Will flow batteries — large tanks of liquid batteries — be a key technology to help deliver more clean power for the grid? Flow battery startup EnerVault is getting closer to commercializing that vision; it has completed the design of its prototype battery and is counting on a demonstration project next year to help the company launch its technology into the market in 2013, EnerVault CEO Craig Horne told us.
The Silicon Valley startup is developing rechargeable flow batteries that, unlike a lithium-ion battery, separate the energy storage materials and electrolyte from the cells in which the electrochemical reaction occurs. The design involves two tanks, each of which contains a different mix of energy storage material and electrolyte. EnerVault’s design fills one tank of electrolyte with iron (the energy storing material) and another electrolyte tank with chromium. Pumps send the solutions from the tanks into separate chambers of a cell to generate electricity.
Flow batteries can be scaled up and down easily because of the use of external storage tanks. Flow batteries are also rechargeable, the electrolytes can last a really long time, and typically use abundant materials, so can be a more affordable option.
However, flow batteries tend to be bulky, aren’t easily moved, and the components have to be assembled on site. The membrane that keeps the two electrolytes separate but allows ions to pass through, is also expensive.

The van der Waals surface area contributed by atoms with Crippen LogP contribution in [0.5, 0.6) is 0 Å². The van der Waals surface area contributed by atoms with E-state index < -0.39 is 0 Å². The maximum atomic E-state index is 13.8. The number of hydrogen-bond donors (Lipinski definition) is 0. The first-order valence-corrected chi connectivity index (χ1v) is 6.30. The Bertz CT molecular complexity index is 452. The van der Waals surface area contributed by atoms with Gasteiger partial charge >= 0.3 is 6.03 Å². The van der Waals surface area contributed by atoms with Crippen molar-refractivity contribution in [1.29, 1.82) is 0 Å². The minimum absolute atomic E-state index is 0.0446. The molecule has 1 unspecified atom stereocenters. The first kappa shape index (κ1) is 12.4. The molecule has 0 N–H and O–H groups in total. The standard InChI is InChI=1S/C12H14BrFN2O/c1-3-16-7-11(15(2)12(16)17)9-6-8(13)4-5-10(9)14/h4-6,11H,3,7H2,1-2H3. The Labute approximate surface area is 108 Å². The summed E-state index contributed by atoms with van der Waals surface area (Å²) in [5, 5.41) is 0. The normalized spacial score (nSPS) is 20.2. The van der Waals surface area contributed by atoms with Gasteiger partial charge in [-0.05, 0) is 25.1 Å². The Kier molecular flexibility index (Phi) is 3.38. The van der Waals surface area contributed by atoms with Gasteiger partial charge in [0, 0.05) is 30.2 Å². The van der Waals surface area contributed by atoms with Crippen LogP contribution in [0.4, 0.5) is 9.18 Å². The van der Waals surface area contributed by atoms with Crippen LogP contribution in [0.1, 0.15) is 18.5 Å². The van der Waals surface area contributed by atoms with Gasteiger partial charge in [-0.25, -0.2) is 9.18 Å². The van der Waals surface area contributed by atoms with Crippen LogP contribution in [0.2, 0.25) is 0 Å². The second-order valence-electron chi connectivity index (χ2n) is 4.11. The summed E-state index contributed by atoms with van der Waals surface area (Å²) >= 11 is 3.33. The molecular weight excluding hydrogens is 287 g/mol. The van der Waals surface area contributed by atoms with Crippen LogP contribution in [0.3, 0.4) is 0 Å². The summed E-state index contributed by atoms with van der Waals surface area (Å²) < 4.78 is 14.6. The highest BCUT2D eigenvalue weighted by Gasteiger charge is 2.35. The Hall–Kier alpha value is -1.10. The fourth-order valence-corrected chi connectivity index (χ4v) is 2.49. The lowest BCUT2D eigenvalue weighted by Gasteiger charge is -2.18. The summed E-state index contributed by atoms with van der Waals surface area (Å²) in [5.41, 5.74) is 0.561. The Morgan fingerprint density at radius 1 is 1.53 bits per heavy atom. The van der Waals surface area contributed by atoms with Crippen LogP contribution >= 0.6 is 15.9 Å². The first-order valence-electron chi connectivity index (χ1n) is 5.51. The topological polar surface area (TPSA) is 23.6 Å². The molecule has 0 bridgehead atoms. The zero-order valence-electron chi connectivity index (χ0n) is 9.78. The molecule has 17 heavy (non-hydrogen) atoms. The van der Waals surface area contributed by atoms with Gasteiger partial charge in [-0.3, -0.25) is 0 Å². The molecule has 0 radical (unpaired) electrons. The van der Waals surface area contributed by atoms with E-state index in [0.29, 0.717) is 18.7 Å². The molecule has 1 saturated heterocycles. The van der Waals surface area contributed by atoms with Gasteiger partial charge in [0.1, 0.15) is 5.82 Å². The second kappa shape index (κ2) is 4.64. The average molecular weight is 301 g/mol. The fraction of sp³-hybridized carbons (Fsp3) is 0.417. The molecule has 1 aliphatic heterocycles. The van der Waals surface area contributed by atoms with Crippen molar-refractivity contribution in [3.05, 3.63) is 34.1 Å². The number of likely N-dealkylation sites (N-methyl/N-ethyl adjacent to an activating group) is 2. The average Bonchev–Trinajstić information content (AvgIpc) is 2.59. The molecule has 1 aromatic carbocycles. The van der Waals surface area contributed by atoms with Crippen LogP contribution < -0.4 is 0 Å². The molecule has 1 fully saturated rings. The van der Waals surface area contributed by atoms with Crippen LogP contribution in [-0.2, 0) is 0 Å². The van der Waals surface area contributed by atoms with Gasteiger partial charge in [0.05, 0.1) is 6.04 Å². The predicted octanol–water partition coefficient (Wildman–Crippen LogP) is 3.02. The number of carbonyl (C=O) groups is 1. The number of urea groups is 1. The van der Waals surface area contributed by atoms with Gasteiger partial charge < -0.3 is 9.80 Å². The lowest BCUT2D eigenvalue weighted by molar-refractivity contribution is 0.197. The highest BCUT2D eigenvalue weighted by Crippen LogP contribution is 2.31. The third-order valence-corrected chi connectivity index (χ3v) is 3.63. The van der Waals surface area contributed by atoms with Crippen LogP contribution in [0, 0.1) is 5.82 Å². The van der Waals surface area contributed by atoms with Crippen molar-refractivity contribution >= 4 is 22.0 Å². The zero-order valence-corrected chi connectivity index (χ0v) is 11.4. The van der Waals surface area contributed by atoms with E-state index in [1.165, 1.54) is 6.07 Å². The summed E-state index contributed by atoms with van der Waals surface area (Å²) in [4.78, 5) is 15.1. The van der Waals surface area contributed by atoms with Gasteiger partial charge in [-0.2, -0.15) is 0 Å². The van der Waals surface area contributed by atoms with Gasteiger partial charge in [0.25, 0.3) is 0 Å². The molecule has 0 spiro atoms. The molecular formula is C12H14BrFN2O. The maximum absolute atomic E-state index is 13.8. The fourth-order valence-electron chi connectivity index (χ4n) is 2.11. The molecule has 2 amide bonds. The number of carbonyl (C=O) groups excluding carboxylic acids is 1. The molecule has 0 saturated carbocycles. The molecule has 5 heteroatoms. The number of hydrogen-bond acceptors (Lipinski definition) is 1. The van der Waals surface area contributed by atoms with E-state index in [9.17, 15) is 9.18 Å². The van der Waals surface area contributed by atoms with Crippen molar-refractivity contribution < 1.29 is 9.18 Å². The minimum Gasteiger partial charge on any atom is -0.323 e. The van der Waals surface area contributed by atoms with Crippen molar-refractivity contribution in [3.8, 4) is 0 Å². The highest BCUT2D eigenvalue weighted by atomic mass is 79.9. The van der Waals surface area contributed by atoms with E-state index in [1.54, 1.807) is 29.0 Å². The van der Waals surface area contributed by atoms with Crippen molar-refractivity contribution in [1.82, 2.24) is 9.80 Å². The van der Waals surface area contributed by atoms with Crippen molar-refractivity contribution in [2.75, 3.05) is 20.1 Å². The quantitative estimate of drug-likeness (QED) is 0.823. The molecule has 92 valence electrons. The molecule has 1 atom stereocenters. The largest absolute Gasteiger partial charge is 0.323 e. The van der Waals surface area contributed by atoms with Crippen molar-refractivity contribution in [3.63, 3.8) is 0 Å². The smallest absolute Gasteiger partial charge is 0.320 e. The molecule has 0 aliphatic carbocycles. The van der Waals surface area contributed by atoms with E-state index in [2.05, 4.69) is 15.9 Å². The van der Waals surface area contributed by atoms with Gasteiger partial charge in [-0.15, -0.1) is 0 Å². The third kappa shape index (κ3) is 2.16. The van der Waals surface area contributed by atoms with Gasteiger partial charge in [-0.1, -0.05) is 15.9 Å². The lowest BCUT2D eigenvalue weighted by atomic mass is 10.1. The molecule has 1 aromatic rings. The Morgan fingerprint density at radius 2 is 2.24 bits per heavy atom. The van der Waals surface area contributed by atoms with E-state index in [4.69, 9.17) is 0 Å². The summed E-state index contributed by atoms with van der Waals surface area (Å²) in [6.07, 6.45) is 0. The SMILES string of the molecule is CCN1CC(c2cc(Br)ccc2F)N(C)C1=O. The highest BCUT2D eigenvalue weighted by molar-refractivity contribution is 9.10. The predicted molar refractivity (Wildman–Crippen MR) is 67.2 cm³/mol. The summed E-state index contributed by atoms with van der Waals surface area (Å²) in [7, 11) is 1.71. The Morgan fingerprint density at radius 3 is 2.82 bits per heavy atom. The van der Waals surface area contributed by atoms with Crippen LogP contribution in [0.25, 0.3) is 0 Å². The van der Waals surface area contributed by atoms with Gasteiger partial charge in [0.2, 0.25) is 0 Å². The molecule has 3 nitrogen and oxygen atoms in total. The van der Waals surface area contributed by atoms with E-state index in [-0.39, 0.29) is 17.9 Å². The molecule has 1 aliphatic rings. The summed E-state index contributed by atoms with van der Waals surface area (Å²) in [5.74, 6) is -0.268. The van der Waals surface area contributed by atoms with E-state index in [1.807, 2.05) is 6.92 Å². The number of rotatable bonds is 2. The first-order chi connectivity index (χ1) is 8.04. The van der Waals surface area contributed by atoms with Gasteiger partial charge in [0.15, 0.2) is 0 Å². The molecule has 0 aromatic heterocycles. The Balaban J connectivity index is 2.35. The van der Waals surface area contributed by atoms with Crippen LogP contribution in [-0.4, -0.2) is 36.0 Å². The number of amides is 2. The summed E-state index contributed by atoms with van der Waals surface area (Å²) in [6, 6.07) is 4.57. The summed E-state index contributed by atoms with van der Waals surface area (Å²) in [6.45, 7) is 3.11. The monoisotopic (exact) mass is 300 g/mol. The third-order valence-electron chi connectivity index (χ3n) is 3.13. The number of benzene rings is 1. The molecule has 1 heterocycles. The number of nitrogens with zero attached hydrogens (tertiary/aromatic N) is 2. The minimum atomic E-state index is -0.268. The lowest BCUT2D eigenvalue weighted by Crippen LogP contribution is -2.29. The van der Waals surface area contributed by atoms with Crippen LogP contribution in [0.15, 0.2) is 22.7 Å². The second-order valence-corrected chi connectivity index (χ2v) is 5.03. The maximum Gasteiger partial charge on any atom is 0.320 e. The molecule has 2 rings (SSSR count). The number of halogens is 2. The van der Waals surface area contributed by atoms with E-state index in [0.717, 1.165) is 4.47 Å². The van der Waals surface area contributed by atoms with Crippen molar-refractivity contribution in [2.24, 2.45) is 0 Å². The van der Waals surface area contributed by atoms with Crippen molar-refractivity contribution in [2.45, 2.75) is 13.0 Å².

EnerVault, which raised $3.5 million from Oceanshore Ventures and U.S. Invest in 2010, is developing what it calls an “engineered cascade design,” in which multiple cells are arranged to allow the electrolyte solutions to flow from one cell cluster to another along the same path. The system uses membranes with different permeability, and Horne says the design improves safety and cuts costs.
EnerVault is looking to sell its flow battery tech to utilities, which are investing in various energy storage technologies to help manage the variable supply of wind and solar electricity. Batteries can store solar and wind energy when it’s available, then release the energy when demand peaks. Businesses and consumers are also potential customers for battery companies.
EnerVault has completed its flow battery prototype and plans to install a demonstration project at an almond farm near the California Central Valley town of Turlock in the third quarter of 2012, Horne said. The 250 KW system will be able to store 1 megawatt-hour of energy and power the farm’s irrigation pumps, he added. Ktech will carry out the project and combine EnerVault’s battery system with an 180 KW array of solar panels. The project will cost about $9.52 million, and the U.S. Department of Energy has awarded about $4.76 million to make it happen.
The success of the demonstration project will be crucial for EnerVault to sell its technology, which it hopes to bring to the market in 2013. To reach that goal, the company will need to raise more funding soon.
EnerVault isn’t the only flow battery startup out there. Primus Power has received $14 million from the DOE for a $47 million project to build a 25 MW (75 megawatt-hours) zinc flow battery farm in Modesto, which also is in California’s Central Valley. Primus Power’s storage farm will demonstrate how its battery will complement wind power generation from the area, and construction is supposed to start in 2012. Last month, Primus said it had raised $11 million in venture capital from investors including DBL Investors, I2BF Global Ventures, Chrysalix Energy Venture Capital and Kleiner Perkins Caufield & Byers.